[IMAGE]11964[/IMAGE]Alarm dealers now have the opportunity to expand their service offering with a program that can be marketed direct to existing customers, as well as other security-minded people.

Although the application of a personal emergency response system (PERS) is not new, the market for it is catching fire as life expectancy rises in the United States and the cost of assisted living and nursing care continue to skyrocket.

As Baby Boomers head into retirement, few services match the potential of PERS. In fact, dealers that choose to offer
PERS will be able to build a recurring monthly revenue (RMR) stream with minimal service.

For most installations all that’s needed is a working electrical outlet and a live telephone line. Also, because installation is simple enough that senior citizens often do it themselves, some monitoring companies will take receipt of the hardware from the dealer, preprogram it and drop ship to the end user.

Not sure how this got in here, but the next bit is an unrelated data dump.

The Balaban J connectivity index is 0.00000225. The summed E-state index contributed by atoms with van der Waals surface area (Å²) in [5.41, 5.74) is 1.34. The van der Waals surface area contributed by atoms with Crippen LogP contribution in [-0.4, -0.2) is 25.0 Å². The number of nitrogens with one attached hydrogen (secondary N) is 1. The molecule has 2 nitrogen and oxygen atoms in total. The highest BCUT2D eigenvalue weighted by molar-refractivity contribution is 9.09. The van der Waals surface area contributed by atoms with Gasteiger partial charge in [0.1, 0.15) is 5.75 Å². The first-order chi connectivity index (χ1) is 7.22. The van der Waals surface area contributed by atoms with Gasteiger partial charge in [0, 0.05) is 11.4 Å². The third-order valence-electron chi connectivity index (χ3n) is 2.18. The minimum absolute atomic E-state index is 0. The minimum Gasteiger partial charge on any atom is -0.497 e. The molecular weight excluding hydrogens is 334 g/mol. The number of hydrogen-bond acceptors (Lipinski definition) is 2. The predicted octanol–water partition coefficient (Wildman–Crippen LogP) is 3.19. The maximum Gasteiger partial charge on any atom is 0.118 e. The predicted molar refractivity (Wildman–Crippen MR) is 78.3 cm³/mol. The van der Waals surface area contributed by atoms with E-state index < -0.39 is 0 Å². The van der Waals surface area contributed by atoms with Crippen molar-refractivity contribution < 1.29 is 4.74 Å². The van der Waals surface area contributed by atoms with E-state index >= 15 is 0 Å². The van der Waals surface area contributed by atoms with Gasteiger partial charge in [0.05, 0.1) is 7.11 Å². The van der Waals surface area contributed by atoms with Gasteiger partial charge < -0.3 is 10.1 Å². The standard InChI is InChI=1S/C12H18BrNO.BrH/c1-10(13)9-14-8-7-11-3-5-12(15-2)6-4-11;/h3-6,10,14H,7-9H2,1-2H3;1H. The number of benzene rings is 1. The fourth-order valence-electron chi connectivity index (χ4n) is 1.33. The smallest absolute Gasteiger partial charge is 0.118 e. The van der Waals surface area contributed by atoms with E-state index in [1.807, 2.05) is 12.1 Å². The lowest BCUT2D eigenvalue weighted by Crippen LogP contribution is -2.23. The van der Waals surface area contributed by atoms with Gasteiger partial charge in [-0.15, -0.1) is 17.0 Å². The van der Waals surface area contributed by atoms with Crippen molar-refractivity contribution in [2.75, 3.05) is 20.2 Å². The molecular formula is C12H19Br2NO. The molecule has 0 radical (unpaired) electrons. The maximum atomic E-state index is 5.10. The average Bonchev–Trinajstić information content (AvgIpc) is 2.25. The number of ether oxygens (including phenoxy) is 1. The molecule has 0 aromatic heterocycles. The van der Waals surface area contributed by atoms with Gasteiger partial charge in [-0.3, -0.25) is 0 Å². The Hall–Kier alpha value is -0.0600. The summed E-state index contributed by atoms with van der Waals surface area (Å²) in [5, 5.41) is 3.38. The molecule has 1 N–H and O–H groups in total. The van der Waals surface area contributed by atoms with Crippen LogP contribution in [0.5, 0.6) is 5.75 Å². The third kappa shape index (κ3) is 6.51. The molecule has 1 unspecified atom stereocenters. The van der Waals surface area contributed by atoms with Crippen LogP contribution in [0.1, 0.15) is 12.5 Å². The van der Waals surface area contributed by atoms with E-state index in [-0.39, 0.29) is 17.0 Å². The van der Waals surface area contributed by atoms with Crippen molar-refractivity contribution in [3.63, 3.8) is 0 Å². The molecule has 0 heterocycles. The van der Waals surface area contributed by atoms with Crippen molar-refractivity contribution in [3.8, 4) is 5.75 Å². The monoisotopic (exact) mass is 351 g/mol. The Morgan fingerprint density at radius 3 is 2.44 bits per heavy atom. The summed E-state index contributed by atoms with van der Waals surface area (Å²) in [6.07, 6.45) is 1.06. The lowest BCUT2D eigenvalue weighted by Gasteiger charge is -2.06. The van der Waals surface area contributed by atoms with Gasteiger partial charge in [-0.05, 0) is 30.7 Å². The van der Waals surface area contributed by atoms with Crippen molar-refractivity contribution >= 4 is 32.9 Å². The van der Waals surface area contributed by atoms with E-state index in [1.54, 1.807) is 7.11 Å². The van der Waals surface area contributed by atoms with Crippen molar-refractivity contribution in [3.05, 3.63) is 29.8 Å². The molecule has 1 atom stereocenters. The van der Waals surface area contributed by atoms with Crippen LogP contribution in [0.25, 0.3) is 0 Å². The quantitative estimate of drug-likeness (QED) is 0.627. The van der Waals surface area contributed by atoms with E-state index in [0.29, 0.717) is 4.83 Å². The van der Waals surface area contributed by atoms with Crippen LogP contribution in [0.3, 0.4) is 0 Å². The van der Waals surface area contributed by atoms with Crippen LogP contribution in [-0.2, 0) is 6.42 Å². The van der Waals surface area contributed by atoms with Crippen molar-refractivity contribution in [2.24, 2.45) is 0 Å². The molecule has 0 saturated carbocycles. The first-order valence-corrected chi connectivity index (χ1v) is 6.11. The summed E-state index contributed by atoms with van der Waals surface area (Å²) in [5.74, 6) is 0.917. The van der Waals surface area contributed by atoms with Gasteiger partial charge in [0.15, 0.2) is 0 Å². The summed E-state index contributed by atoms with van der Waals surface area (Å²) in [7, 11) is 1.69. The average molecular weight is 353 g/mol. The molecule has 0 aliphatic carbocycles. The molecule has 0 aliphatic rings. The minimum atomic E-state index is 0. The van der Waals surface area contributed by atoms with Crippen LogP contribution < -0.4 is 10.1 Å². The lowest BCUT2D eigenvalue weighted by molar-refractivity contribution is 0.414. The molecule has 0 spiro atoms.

Comprised of a two-way voice communicator and a push-button transmitter, a PERS provides the means to call for help around the clock from virtually anywhere in a home at the press of a button. With instant access to request medical attention, local police or fire department personnel, PERS provide senior citizens and their loved ones the confidence for independent living.

Waterproof transmitters are conveniently worn on a lightweight necklace, as a wristband or on a belt clip. When pushed, the transmitter sends a signal to a receiver that is connected to the home telephone line. This activates a two-way voice communicator built into the receiver. Advanced technology allows PERS receivers to be heard and to pick up voices from almost anywhere in a house. For larger homes, there are amplifiers that extend the coverage area of the two-way voice communicator.